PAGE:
Acne breakouts can be incredibly frustrating to those who have them. But far more devastating and frustrating are the acne gifts that keep on giving, acne scars.
After all, nobody wants to be called Scar Face, MS Pockmark, or Scab Face. Worse yet, nobody wants to be reminded of their high school acne 20 or 30 years after the fact.
Acne scars form when the skin is damaged. In most cases, what happens the follicle, or pore, becomes engorged with excess oil, dead skin cells, and bacteria. The pore swells, causing a break in the follicle wall.
Most breaks come near the surface and heal quickly on their own. But when a rupture occurs deep into the follicle, it often results in acne scarring.
Can acne scars be fixed? The answer is yes and no.
No dermatologist can wave a magic laser, or do any type of chemical peel that will restore skin to the pristine state it once was. Yet, they can mitigate acne scars with a number of treatments that reduce them to a minimum.
Before going into detail, below are some of the typical acne scars.
- Rolling scars – These are wavy uneven scars on the face
- Red spots – Similar to pimples or measles outbreaks, they often go away eventually
- Dark spots – The melanin in the skin makes these temporary scars black like enlarged blackheads.
- Boxcar and ice pick scars
Either broad box-shaped scars with sharp edges, or pointing looking sharp scars that look like they have been made with an ice pick and worse.
Common treatments for acne scars
Treatments vary between in-home and office dermatology clinics.
If the scars are not too deep, a dermatologist might recommend a simple at-home cream.
Common at-home creams include:
Alpha hydroxy acids
Common in acne medicine, AHA also significantly make the appearance of acne scars less noticeable
Lactic acid in the form of peels
Have been shown by studies to significantly lighten acne scar tissue
Retinoids, derived from Vitamin A, are compound creams and serums that work to improve acne scars. Besides speeding up cell regeneration, they too, significantly reduce the appearance of scar tissue.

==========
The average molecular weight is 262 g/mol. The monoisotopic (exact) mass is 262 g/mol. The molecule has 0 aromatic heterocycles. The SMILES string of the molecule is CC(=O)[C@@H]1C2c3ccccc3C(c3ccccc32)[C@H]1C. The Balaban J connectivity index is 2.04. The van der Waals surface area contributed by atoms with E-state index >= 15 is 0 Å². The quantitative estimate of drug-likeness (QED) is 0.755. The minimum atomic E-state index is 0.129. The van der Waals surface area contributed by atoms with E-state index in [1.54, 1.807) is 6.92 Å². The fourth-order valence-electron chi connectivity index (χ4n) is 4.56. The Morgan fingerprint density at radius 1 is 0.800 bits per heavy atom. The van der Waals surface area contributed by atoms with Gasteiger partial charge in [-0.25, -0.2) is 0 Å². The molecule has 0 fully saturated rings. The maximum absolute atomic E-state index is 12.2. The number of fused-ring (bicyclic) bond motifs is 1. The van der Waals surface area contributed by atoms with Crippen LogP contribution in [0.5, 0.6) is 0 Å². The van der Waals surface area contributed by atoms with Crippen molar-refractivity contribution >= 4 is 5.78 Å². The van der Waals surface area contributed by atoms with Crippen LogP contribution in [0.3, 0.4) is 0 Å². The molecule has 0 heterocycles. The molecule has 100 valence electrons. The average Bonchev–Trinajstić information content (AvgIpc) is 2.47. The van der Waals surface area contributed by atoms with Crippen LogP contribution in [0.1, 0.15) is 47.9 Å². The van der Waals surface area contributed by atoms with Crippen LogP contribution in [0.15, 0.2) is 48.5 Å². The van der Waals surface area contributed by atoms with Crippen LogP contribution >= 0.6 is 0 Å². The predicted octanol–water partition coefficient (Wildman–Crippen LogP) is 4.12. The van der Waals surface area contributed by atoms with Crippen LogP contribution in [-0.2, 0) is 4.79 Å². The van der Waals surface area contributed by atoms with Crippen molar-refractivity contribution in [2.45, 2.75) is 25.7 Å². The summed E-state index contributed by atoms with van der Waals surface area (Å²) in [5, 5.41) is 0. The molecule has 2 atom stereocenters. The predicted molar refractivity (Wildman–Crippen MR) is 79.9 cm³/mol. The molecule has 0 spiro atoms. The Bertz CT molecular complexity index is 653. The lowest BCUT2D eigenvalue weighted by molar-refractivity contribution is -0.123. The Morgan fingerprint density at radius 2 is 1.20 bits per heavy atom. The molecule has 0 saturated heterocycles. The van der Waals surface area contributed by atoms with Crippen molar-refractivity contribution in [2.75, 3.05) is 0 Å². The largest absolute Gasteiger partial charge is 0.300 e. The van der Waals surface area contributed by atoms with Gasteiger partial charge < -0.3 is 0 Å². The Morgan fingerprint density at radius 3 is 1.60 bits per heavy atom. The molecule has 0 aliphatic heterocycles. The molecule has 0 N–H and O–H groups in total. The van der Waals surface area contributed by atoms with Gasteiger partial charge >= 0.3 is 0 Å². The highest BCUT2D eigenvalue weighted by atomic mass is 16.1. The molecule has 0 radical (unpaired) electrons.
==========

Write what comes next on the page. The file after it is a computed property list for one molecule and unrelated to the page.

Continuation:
Finally Salicylic acid, another common acne preventer, also has been shown to reduce the effect of acne scars.
In-office dermatologist procedures
Naturally, for more serious scars, a dermatologist will recommend in-office treatments, which are serious, and may involve a bit of healing and some slight pain as well.
One treatment for acne scars is laser treatment for acne scars.
Laser treatment works in two ways. First, the laser the doctor uses produces heat that causes the scar to peel away. While there will also be some scarring underneath, below this layer of skin, the tissue is definitely more smooth, pliable, and more like your pre-scarred skin.
Secondly, the laser encourages new growth of skin via the blood vessels, so that the entire area heals.
The procedure is not without some mild discomfort, so a mild sedative is used, and although safe, minor effects, which go away after a day or two include pain, swelling, redness, and temporary oozing.
Rarely covered by insurance, which classifies it as a cosmetic procedure, if you have a small scar, it can be as cheap as $200 or so, but typically runs between $1,000 and $3,000. So it’s something serious to consider.
Other in-office procedures
Basically dermabrasion is a home microdermabrasion kit on steroids. The dermatologist will use a wire brush or wheel or wheel to intensely exfoliate your skin
- Chemical peels
These aren’t the type of masks you see in the movies that are good for a laugh, and may do your skin some good. These are strong, serious chemicals that are often used for people with serious scars
Just like people use putty to sand and fill a hole in the wall, dermatologists use natural fillers, mostly made out of collagen, to fill in depressions caused by acne scars.
Some fillers are permanent, but most fillers have to be reapplied every 6 to 18 months. But fillers are cheaper and less expensive than laser procedures.
Micro-needling is somewhat new in dermatologist circles. Using either a wheel or a pen, a needle or set of needles is run over the scar, and while it does pierce the surface, it doesn’t penetrate deeply like a shot.
Micro-needling accelerates the growth of collagen into the scar, producing healing, although it may take several months to show serious results
Finally, a dermatologist may significantly reduce raised acne scars by using one, or a combination of drugs to soften and flatten scars.
Typically, repeated injections are required, about one out of every five weeks.
Acne scars are an unfortunate fact of life for many people, and some are genetically more predisposed than others to have scars from acne.
Once scars appear, they typically require a good dermatologist to select the best treatment to reduce them, promote healing, and make for a satisfying face.
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